I feel very happy that my investment education and stock brokerage business have touched the lives of thousands of Canadians. Hopefully, they will all continue to follow the sensible investment principles taught by Canadian ShareOwner such as dollar-cost- averaging, investing over the long-term, and limiting portfolios to a few high quality growth stocks and low cost exchange-traded funds that track indices such as the Standard & Poor's 500 Index.
Despite the cancer that is ravaging my brain, I really do believe I have been one of the lucky ones. I have truly enjoyed a rich life. Not only am I thankful for the many opportunities I have had to help improve the lives of others, but also for the strong, loving relationships I have built with my wife, Mary, my children, Angela Bart, Sarah Rogers and David Bart as well as with my grandchildren Ellie Bart Bailey, Evelyn Bailey, Emma Rogers, Max Rogers, Zac Rogers, Bobby Bart, Johnny Bart and Annie Bart. I am also grateful for Dr. Mark Bernstein's neurosurgery team and the doctors and nurses at the Gerry and Nancy Pencer Brain Tumor Centre at Princess Margaret Hospital for helping extend my life for considerably longer than might have been expected.
Mary has stood by me since my tumor was first diagnosed and has helped me live comfortably with the side effects of the surgery, radiation and chemotherapy. I don't know what I would have done without her. Even when the treatments and the disease itself left me weary and battered, Mary would insist that we get up and do things-even simple errands-just to get out of the house. It is thanks to Mary's spunk and determination that we were even able to spend a good part of the last two winters out of the cold in a beautiful condo in Florida. And right up until the end, she would always insist that we honour our weekly "date night" on Friday evenings where we would drink wine, eat cheese and dance or just listen to a selection of special music we compiled together. It seems fitting then, that I should leave her with the lyrics of one of our all-time favourite songs by Alan Jackson: "We won't be sad. We'll be glad for all the life we've had." And I am very glad for all the life I've had.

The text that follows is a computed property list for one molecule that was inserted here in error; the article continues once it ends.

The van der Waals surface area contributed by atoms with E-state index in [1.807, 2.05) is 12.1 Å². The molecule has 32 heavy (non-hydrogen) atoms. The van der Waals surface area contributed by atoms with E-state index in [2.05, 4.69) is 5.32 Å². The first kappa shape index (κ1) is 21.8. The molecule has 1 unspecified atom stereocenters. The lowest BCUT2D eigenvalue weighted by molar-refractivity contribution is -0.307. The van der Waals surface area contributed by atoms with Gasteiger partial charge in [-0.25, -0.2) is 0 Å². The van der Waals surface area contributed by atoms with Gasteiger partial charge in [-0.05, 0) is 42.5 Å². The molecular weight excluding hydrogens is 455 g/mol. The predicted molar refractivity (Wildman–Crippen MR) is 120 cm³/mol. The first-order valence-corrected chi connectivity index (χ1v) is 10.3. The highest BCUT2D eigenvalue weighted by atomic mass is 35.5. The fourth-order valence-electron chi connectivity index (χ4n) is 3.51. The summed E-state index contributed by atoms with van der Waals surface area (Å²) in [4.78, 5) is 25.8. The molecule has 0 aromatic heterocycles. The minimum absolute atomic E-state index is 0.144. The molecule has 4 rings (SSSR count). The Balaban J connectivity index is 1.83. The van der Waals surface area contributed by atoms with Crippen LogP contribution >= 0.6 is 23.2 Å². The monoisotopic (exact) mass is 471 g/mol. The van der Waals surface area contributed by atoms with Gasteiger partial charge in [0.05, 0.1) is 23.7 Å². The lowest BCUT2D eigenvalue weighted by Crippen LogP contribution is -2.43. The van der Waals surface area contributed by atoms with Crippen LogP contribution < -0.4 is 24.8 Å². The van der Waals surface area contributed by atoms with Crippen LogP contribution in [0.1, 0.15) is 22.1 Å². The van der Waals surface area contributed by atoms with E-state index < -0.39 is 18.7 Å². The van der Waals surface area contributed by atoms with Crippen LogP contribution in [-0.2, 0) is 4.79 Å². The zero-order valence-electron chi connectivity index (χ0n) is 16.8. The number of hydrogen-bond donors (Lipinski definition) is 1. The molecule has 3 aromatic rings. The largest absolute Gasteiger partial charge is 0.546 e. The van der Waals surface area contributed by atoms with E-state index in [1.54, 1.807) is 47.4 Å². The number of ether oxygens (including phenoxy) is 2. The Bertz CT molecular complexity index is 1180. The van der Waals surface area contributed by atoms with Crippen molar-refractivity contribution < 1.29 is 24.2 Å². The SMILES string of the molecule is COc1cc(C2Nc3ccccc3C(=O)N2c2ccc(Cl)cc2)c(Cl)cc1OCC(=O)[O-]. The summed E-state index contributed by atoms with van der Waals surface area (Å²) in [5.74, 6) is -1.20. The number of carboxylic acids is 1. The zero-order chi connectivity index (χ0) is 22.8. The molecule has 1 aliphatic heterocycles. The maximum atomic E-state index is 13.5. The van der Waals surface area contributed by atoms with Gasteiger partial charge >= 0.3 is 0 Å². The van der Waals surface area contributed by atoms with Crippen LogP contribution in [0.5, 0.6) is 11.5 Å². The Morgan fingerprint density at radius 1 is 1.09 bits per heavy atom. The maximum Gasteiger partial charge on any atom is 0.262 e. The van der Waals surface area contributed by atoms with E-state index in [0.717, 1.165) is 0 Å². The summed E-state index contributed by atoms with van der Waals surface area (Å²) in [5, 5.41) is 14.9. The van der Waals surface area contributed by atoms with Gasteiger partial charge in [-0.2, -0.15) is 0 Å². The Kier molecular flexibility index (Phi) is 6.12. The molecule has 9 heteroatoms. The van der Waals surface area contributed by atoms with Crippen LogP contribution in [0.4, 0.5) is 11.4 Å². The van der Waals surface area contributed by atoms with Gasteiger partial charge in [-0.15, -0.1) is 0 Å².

Cremation has taken place. Family and close friends will gather at a future date for a celebration of John's life. In lieu of flowers, donations to the Gerry and Nancy Pencer Brain Centre at Princess Margaret Hospital would be appreciated.

Published in National Post from Oct. 1 to Oct. 2, 2014